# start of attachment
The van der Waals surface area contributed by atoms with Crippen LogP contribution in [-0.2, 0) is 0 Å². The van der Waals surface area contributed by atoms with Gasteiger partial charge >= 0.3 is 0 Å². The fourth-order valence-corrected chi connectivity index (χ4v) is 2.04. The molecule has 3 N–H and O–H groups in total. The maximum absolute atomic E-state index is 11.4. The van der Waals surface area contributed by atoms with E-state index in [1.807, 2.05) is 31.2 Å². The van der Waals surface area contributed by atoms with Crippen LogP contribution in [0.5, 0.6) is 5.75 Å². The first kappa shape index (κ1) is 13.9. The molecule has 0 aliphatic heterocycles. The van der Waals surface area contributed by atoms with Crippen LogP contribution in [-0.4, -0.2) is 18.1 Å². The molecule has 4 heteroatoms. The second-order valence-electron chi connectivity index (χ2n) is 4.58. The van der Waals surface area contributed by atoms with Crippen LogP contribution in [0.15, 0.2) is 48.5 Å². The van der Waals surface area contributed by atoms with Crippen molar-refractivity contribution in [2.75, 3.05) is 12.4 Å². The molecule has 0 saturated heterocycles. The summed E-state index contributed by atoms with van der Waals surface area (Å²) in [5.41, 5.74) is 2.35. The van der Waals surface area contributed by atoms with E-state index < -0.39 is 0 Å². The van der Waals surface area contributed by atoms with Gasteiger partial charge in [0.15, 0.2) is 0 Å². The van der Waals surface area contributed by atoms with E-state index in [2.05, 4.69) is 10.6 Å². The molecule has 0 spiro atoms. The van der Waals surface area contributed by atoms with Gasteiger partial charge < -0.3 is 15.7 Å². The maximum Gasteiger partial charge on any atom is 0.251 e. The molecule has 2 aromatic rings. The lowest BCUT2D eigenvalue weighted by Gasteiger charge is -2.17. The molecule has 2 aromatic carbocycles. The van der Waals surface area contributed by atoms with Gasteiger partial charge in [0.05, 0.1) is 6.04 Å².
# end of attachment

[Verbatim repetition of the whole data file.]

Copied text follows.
The van der Waals surface area contributed by atoms with Crippen LogP contribution in [-0.2, 0) is 0 Å². The van der Waals surface area contributed by atoms with Gasteiger partial charge >= 0.3 is 0 Å². The fourth-order valence-corrected chi connectivity index (χ4v) is 2.04. The molecule has 3 N–H and O–H groups in total. The maximum absolute atomic E-state index is 11.4. The van der Waals surface area contributed by atoms with E-state index in [1.807, 2.05) is 31.2 Å². The van der Waals surface area contributed by atoms with Crippen LogP contribution in [0.5, 0.6) is 5.75 Å². The first kappa shape index (κ1) is 13.9. The molecule has 0 aliphatic heterocycles. The van der Waals surface area contributed by atoms with Crippen LogP contribution in [-0.4, -0.2) is 18.1 Å². The molecule has 4 heteroatoms. The second-order valence-electron chi connectivity index (χ2n) is 4.58. The van der Waals surface area contributed by atoms with Crippen LogP contribution in [0.15, 0.2) is 48.5 Å². The van der Waals surface area contributed by atoms with Crippen molar-refractivity contribution in [2.75, 3.05) is 12.4 Å². The molecule has 0 saturated heterocycles. The summed E-state index contributed by atoms with van der Waals surface area (Å²) in [5.41, 5.74) is 2.35. The van der Waals surface area contributed by atoms with E-state index < -0.39 is 0 Å². The van der Waals surface area contributed by atoms with Gasteiger partial charge in [0.15, 0.2) is 0 Å². The van der Waals surface area contributed by atoms with E-state index in [2.05, 4.69) is 10.6 Å². The molecule has 0 spiro atoms. The van der Waals surface area contributed by atoms with Gasteiger partial charge < -0.3 is 15.7 Å². The maximum Gasteiger partial charge on any atom is 0.251 e. The molecule has 2 aromatic rings. The lowest BCUT2D eigenvalue weighted by Gasteiger charge is -2.17. The molecule has 2 aromatic carbocycles. The van der Waals surface area contributed by atoms with Gasteiger partial charge in [0.05, 0.1) is 6.04 Å².